Fathers looking to step up feel invisible

In Alienation of Affection, Best Interest of the Child, Child Custody, Child Support, children's behaviour, Childrens Rights, Civil Rights, deadbeat dads, Department of Social Servies, Divorce, Domestic Relations, due process rights, Family Court Reform, Family Rights, fatherlessness, fathers rights, Feminism, Marriage, National Parents Day, Non-custodial fathers, Non-custodial mothers, Parental Alienation Syndrome, Parental Kidnapping, Parentectomy, Parents rights, Restraining Orders on July 1, 2009 at 11:25 pm

Fathers looking to step up feel invisible

By MELISSA RAYWORTH | For The Associated Press • Published June 30, 2009

The reaction to Ofenloch’s brother-in-law Chuck, who serves as Morgan’s nanny, is often similar. “You can see people are wondering,” Ofenloch said, “‘Who the heck is this guy? Why is a guy taking her to school?'”

Despite the growing presence of daddy bloggers and “SAHDs” (stay-at-home-dads), society has been slow in catching up with the modern realities of fatherhood, said Erin Boyd-Soisson, an associate professor of family science at Messiah College in Grantham, Pa.

“Up until just 10 or 15 years ago,” she says, “when researchers did research into children, they used the term ‘non-maternal care’ for everyone but the mother. Fathers were lumped in with baby sitters.”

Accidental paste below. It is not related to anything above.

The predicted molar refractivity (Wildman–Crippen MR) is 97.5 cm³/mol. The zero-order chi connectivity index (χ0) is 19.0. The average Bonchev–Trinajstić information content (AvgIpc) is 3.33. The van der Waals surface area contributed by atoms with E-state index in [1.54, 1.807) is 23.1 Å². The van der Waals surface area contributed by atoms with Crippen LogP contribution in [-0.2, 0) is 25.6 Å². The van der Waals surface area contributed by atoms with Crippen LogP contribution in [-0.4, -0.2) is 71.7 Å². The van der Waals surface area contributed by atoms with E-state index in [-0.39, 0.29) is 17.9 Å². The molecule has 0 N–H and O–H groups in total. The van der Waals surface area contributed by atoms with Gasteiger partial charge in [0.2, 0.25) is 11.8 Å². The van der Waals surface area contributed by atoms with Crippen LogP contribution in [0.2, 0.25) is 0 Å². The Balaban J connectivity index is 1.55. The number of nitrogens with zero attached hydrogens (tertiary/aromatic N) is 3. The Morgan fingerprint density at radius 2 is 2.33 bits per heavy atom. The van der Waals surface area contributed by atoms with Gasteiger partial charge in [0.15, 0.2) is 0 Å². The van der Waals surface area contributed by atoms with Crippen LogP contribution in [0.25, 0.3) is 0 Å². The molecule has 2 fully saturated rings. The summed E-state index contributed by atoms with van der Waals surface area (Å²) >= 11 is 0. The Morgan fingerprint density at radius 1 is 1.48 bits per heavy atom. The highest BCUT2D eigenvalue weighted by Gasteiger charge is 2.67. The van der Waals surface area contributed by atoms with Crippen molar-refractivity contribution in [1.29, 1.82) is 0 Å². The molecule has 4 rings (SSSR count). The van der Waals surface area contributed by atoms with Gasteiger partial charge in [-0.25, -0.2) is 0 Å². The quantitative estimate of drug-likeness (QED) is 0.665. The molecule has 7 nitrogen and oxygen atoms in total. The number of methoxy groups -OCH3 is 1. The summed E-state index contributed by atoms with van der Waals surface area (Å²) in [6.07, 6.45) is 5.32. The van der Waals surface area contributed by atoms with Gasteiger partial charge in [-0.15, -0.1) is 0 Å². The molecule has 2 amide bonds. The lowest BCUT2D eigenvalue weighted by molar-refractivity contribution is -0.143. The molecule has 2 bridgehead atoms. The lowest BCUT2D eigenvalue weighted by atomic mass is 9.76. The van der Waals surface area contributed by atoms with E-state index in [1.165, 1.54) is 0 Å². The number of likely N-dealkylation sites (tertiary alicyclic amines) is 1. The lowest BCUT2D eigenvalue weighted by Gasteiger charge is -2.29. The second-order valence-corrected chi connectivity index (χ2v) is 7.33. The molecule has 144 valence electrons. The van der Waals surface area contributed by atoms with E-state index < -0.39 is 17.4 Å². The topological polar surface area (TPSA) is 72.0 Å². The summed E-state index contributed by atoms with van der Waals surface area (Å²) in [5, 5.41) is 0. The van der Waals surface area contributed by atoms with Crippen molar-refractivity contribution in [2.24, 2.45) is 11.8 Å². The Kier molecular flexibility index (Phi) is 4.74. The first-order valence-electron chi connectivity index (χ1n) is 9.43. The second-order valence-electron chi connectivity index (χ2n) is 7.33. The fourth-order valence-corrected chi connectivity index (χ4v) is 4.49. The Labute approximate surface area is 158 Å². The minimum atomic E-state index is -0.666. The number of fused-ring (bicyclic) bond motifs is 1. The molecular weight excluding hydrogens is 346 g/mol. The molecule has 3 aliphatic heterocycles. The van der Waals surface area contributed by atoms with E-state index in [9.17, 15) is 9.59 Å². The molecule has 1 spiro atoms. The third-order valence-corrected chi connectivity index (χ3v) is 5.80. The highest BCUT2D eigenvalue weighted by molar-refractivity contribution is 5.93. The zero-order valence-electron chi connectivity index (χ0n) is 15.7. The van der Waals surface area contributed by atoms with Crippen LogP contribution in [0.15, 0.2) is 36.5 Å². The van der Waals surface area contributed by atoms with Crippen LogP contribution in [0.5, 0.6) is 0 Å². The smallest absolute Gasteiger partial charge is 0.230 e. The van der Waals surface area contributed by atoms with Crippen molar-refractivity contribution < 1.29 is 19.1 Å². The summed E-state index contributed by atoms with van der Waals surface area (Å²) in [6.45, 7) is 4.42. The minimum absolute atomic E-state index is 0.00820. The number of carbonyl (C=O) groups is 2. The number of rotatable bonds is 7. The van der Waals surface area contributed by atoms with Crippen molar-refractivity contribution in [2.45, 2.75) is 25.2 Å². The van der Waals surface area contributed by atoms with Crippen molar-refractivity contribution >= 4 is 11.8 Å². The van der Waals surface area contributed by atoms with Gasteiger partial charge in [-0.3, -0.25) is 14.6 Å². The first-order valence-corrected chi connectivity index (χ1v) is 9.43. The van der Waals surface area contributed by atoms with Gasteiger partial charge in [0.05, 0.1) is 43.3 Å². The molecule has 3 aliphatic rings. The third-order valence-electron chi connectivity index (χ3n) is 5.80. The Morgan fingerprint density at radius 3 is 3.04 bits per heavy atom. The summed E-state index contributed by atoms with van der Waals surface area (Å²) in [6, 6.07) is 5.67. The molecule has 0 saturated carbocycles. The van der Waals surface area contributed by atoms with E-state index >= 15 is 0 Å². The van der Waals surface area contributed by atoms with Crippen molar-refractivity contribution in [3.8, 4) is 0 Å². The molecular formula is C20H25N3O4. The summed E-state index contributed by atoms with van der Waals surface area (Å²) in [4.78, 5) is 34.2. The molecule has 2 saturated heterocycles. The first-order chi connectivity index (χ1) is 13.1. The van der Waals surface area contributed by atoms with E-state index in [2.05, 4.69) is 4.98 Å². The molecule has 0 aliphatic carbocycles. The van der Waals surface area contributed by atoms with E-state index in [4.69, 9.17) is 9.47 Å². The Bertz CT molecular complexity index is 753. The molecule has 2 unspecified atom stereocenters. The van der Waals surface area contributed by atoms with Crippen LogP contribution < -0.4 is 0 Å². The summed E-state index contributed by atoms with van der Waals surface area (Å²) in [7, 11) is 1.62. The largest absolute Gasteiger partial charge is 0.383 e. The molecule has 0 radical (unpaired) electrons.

That’s since changed within academia. But not so much in the wider world.

“There is so much conditioning, in terms of thinking that women instinctively know more and have more experience with children,” said Claudia Strauss, a family communications expert and lecturer at Albright College in Reading, Pa. “You can’t just turn off the switch of what’s been there, in terms of role models and what’s been inculcated culturally and societally” for so many generations.

For some dads, the occasional stare or slight is just background noise. “I spend so much time by myself out with the kids, having people deal with me as the parent that I don’t notice it, really, when it does happen,” said Eric Gorman, a father of two who lives in Pittsburgh.

But Strauss said some men become less involved with their children’s lives after enough negative reinforcement. “Fathers can be made to feel less secure, especially young men when they first become fathers,” she said, “because it reinforces that idea that they don’t know what they’re doing.”

“Awareness is really important for the medical professional, for the nursery school provider, all these people who provide direct services to parents,” Strauss said. “If you don’t want fathers to be tangential, you can’t treat them as though they are.”

Allen agrees: “I’m not pushing for special dispensation for dads. But it really is just the little things that can accumulate in a dad’s psyche and they have enough momentum to push moms back into that sole primary-caregiver role.”

via Fathers looking to step up feel invisible – Nation & World – The Olympian – Olympia, Washington.

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